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A head-to-head GraphQL vs. REST performance faceoff
Both GraphQL and REST aim to simplify API development processes, but which one is right for your project? Find out by examining this API design style faceoff.
Faced with unchecked data growth, developers welcome anything that can speed up data processing. GraphQL aims to fill that need because it simplifies API build processes and delineates a query process clearly to increase performance.
Since 2000, representational state transfer (REST) has become the dominant web API standard that's both language- and platform-agnostic. A RESTful architecture uses the stateless HTTP protocol to enable communications between applications, servers and clients. As the de facto standard for deploying APIs, it enables developers to easily configure web caches and design complex queries, such as retrieving data to meet specific operational needs.
By contrast, GraphQL conducts queries in a single request and precisely defines the data. Originally created by Facebook in 2012, and open sourced in 2015, GraphQL greatly reduces the number of endpoints in an API.
Let's take a closer look GraphQL vs. REST performance, their advantages, limitations and why one is better than the other.
The ability to loosely couple application systems helps ease web development over time. However, the growing reliance on mobility exposes key limitations of RESTful approaches. These include the use of multiple endpoints, overfetching/underfetching of data and API versioning, all of which can affect application performance and hamper long-term maintenance.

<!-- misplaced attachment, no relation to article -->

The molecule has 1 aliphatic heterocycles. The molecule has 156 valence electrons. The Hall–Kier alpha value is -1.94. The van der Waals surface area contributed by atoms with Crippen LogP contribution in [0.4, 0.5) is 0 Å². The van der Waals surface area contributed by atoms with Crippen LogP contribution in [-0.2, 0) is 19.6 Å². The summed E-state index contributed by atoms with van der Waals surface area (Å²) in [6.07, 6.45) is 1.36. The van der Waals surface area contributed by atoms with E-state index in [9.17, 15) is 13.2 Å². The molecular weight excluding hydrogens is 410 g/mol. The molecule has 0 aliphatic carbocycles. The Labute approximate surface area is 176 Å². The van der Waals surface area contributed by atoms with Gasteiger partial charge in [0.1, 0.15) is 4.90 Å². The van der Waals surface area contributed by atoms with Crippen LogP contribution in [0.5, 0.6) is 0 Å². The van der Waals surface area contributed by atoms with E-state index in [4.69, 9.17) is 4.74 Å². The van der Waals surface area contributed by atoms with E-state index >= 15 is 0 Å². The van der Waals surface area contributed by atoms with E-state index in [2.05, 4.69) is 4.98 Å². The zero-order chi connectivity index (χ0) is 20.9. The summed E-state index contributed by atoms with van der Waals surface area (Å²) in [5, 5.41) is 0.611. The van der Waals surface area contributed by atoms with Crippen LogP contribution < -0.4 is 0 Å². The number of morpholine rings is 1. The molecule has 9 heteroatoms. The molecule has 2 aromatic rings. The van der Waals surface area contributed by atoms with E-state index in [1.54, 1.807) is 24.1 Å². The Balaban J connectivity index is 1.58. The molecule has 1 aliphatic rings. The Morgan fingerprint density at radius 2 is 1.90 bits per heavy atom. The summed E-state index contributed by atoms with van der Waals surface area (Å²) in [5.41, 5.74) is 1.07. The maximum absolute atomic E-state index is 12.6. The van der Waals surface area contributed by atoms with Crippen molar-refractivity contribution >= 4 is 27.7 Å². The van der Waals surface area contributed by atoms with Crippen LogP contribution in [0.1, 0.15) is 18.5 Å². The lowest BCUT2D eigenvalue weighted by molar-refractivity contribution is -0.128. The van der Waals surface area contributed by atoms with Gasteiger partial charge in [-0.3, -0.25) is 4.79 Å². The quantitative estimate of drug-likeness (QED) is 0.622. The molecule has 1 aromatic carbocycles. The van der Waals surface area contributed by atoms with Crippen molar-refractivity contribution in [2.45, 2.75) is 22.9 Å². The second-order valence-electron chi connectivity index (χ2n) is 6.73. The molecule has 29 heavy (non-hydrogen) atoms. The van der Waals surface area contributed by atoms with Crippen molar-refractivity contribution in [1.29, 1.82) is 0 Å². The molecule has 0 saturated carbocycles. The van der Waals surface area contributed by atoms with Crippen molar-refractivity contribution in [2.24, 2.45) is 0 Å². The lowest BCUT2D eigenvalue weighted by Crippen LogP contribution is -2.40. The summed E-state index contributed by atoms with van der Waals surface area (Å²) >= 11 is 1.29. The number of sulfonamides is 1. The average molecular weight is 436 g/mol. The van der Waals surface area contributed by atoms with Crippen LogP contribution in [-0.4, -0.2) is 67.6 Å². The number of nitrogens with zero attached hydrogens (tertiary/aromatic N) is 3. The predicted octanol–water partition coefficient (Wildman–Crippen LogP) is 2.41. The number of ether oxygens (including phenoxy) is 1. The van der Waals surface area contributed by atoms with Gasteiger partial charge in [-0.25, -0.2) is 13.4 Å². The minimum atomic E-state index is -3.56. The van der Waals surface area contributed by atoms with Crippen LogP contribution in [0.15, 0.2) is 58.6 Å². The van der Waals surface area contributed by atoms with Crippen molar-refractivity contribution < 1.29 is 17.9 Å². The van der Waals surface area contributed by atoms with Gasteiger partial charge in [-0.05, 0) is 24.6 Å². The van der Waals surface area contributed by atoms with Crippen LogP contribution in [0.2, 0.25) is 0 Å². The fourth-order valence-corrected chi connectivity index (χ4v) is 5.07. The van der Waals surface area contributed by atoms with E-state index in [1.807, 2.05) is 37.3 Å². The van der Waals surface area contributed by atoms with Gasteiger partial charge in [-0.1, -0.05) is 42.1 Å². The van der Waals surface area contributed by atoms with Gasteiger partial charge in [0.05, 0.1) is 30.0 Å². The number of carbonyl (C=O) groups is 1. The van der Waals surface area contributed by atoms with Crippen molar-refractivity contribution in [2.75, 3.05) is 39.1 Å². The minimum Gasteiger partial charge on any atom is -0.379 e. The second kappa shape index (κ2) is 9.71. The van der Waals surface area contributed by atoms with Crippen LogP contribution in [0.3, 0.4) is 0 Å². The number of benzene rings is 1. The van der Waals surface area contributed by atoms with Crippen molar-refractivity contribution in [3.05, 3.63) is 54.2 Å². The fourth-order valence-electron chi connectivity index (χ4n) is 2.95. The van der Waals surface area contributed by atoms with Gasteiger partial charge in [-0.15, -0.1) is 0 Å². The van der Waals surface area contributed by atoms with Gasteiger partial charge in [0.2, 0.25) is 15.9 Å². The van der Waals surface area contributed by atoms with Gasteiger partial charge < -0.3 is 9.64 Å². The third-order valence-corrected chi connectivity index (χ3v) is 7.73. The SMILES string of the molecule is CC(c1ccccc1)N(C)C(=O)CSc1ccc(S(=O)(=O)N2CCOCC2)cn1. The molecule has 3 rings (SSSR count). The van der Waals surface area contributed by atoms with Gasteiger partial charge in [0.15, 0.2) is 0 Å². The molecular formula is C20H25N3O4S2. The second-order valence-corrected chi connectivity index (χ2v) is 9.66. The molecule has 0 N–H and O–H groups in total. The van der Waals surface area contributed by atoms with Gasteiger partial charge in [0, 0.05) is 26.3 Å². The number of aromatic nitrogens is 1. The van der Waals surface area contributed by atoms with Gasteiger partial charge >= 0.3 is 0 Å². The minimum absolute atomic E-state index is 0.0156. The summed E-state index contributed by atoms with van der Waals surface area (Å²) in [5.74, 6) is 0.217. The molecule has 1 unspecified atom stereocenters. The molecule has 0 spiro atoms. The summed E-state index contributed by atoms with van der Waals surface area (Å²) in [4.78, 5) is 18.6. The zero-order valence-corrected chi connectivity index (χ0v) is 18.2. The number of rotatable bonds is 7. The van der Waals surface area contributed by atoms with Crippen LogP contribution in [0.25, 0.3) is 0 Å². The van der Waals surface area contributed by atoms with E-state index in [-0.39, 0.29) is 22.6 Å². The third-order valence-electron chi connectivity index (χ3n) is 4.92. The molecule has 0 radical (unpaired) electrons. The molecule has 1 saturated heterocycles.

GraphQL stands out as a better alternative and includes three major components:
- Schemas. Define all API operations.
- Queries. Request data from sources.
- Resolvers. Ease communications between schema and sources.
Schemas validate API requests, auto-complete within integrated development environments and auto-generate API docs. As a result, developers know the structure of the returned results and the exact type of data to be retrieved in advance. These features not only improve queries, they also provide greater API understanding and ease development.
GraphQL also has three key advantages that set it apart from REST:
1. Refined data retrieval
Developers define how the client accesses data via the GraphQL schema definition language. With an explicitly defined schema, front-end and back-end development teams can work independently. This also helps ensure continuous resource updates by simply submitting changes via the appropriate source code repositories.
2. Defined structure
GraphQL's explicit structure enables users to define requests, initiate auto-completion within an integrated development environment and automatically generate API documents. With GraphQL, developers can work in a declarative style and select specific data or designate the required operations to be performed.
GraphQL adherents use dynamic introspection to query the type system and gain detailed information about GraphQL schema. Developers can run introspection queries to learn about the available types of GraphQL schema. They can also view those different introspection schemas based on preset business privacy rules and access control features.